Tweet. Tweet, tweet.
No, I am not trying out for a part as a bird in an upcoming theater production - I'm using Twitter. And, like many of my peers, I've become what's known as a "tweeter."
So, what exactly is this Twitter thing that all the kids are tweeting about?
"Twitter is a service for friends, family and co-workers to communicate and stay connected through the exchange of quick, frequent messages," according to information posted on Twitter's Web site, www.twitter.com.
"People write short updates, often called 'tweets,' of 140 characters or fewer. These messages are posted to your profile or your blog, sent to your followers, and are searchable on Twitter search," the Web site states.
To those who know Facebook, it is a constant stream of status updates. It is similar to the forum sites where people discuss topics, but the responses aren't always visible to all viewers.
Tweeters write about things they are doing. Updates such as "Out to lunch with the parents;" "Going to take a shower;" "Can you believe President Obama said that?!?" are just a few examples.
Users can respond to other tweeters' updates, post links to sites they like, follow their favorite celebrities and even win prizes with such Twitter users as @tweetcontest. (The @ symbol is a must to let others know this is your official username.)
It is as simple as creating a username and typing out what you feel in 140 characters. Constant updating is a must. And it's as easy as logging on to the Internet or updating your mobile phone.
Which begs the question: Should the upcoming generation be described as tech creative, obsessed with the Web, or just plain nosy?
I remember a time when I actually had to call my friends just to see what they've been up to and I would spend hours on my parents' landline (sometimes without call waiting!) getting updated on their lives.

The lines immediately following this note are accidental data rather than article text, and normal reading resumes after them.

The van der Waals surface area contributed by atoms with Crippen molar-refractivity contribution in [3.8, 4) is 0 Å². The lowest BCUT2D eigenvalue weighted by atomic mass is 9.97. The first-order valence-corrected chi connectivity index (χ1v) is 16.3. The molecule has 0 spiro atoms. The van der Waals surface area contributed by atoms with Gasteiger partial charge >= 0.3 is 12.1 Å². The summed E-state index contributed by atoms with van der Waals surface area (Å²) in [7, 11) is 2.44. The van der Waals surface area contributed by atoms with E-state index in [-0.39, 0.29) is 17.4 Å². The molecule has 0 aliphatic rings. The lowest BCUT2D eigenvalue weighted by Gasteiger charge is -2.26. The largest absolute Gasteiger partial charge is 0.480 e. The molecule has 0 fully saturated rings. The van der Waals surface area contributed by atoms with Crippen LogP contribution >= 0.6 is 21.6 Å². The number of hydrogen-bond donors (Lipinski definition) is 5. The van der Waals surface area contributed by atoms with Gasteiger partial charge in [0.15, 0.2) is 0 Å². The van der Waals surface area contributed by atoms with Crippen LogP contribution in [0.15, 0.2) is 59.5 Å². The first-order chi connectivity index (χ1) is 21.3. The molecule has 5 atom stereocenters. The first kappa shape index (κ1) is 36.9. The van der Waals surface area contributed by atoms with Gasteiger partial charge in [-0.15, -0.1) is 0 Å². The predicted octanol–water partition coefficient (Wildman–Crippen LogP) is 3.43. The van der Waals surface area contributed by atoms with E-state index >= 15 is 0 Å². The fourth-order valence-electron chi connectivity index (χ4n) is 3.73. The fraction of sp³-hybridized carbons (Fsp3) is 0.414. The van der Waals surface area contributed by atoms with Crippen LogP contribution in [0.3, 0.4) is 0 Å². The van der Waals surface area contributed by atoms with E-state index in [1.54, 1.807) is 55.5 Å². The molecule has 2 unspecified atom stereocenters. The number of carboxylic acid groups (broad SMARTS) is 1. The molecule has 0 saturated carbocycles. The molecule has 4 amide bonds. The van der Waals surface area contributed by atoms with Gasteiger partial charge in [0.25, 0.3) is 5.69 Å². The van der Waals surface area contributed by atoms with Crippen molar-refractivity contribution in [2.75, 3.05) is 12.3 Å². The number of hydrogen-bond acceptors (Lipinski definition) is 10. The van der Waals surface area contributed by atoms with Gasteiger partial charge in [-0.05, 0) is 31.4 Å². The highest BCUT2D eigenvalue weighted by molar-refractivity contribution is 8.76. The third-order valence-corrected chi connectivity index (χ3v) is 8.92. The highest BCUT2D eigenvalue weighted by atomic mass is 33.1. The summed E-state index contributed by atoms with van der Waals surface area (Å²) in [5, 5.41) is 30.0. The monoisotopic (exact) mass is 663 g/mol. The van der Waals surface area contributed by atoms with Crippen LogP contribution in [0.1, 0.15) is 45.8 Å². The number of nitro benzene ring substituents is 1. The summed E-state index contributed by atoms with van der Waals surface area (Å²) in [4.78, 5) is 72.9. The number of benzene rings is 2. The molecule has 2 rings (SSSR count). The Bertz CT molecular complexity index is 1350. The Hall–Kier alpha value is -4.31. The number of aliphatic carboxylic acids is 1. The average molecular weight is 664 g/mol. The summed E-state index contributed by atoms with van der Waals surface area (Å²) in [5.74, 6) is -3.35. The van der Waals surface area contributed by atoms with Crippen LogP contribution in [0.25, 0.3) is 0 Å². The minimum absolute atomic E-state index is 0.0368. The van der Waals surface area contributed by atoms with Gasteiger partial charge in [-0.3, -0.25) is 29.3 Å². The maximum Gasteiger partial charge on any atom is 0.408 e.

Now, these types of phone conversations are awkward at best. It's much easier to look at Facebook, Twitter, blogs and other Web sites to not only get the latest scoop on your friends, but specifically where they went, with whom, what they bought and ate, etc. It usually comes with a play-by-play and photos to match.
Life has officially become ESPN - cue the sportscaster voice: "Bethany considers the tuna, but now she's eyeing the ham and swiss. She makes her way through the line, and reaches for the ham, but wait - OH! She chooses the tuna. Mmm, that is tasty."
When you live across the country from loved ones and you barely have time to eat dinner at night, let alone make two-hour phone calls, these types of Web programs are helpful. My family can see that I am happy, healthy, actually doing something on weekends and beginning to settle into adult life. This type of interaction may seem strange to older generations who didn't grow up with the Internet, e-mail and instant messaging. But to us "youngsters," we feel just as connected to family and friends, if not more.
Twitter allows me to see up-to-the-minute information on others, similar to how the live stream on CNN.com and MSNBC.com has become. And not only that, I also can comment on my friends' updates and link articles or photos as responses - becoming a part of their lives regardless if they live down the street or across the ocean.
Sentinel City Editor Bethany Fehlinger can be reached at 248-6741, ext. 117, or via e-mail at firstname.lastname@example.org.